Ann-Sofie Dahl, visiting journalist.

Journalist From Denmark Focuses On The Future Of The U.S.-Europe Alliance During Visit To The University Of Georgia

Ann-Sofie Dahl of Copenhagen, Denmark, used her three-day visit to the University of Georgia in November talking with security experts.

She also learned about journalism education in the U.S.

Ann-Sofie Dahl is a Copenhagen-based columnist and regular contributor to two leading Swedish newspapers, Svenska Dagbladet and Sydsvenska Dagbladet, and Børsen, Denmark's leading financial daily.

A defense and international security expert, Dahl is a senior research fellow at the Center for Military Studies (CMS) in Copenhagen and an adjunct fellow at CSIS. She is a co-founder of the Center for Political Studies, a Copenhagen think tank, has written several books on foreign and security policy and also does consultancy work.

Dr. Loch Johnson, regents professor in the School of Public and International Affairs at the University of Georgia, spoke with the Swedish journalist about the state of surveillance and privacy in the United States and about the U.S. National Security Agency.  Johnson discussed how former NSA contractor Edward Snowden has impacted the security procedures globally. Dr. Johnson is an expert on national security issues.

Dahl’s program in Athens, organized by the James M. Cox Jr. Center for International Mass Communication Training and Research, was part of the three‑month fellowship program, Transatlantic Media Network, coordinated by the Center for Strategic and International Studies in Washington.

The Cox International Center is a unit of the Grady College of Journalism and Mass Communication at the University of Georgia. The Cox International Center partnered with CSIS for the visit.

Dahl discussed nuclear weapons control and changes in the U.S. and European attitudes toward immigrants and refugees with Dr. Michael Beck, Senior Research Associate, Center for International Trade and Security. CITS promotes peace and prosperity through programs that focus on the protection of nuclear, chemical, and biological materials.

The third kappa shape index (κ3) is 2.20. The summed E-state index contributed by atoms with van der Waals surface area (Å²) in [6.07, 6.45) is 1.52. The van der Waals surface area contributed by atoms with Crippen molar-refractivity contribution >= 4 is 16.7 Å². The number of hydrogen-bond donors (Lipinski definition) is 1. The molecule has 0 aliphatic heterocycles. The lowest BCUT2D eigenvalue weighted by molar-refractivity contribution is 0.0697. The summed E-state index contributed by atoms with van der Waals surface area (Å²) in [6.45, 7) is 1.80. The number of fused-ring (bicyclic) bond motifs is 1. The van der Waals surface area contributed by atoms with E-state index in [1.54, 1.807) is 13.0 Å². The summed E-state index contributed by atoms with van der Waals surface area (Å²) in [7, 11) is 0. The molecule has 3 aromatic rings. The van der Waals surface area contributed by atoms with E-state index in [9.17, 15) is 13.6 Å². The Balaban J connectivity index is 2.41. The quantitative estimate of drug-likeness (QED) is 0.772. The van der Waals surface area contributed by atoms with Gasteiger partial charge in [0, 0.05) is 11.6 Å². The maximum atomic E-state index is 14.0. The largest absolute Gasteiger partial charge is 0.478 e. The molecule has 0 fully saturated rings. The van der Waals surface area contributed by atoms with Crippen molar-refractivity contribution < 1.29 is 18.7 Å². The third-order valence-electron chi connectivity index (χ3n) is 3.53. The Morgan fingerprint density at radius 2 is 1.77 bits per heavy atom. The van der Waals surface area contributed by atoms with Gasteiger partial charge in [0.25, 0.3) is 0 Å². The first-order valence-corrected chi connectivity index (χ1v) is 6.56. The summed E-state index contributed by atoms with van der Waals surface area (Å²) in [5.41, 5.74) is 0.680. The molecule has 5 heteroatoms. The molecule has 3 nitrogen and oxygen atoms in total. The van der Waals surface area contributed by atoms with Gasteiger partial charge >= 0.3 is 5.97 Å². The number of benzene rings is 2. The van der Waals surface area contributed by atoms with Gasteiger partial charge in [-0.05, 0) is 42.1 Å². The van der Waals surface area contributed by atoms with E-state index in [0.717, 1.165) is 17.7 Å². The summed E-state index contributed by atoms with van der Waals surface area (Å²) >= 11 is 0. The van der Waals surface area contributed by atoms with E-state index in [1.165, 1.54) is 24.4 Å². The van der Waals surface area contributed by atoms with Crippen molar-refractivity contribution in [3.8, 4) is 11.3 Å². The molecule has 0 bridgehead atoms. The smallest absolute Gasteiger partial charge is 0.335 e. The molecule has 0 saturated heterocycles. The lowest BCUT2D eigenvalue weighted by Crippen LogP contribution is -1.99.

CITS also works on the prevention of nuclear trafficking and denuclearization, chemical security, and the mitigation of threats posed by trade in technologies and materials that underlie weapons of mass destruction.

The Danish journalist had a meeting with Dr. Charles Bullock, Richard B. Russell Chair in Political Science and Josiah Meigs Distinguished Teaching Professor.

“According to the pendulum historical pattern in presidential elections, the Republicans have a better chance to win the White House next year,” said Dr. Bullock. “The changes in the demographics, however, tend to be more favorable to the Democrat candidate, who has more options to win the presidency than her or his counterpart. So next year, after the elections, we might have a Democrat president and a Senate and House dominated by Republicans.”

Drs. Lee Becker and Tudor Vlad, director and associate director of the Cox International Center, talked with Dahl about the Center's international projects.

While being in the Grady College, the visitor had meetings with Dr. Charles Davis, dean of the the school, and with Dr. Janice Hume, head of the Journalism Department.

After her departure from Athens, Dahl was to spend the last two weeks of her fellowship in Washington, D.C.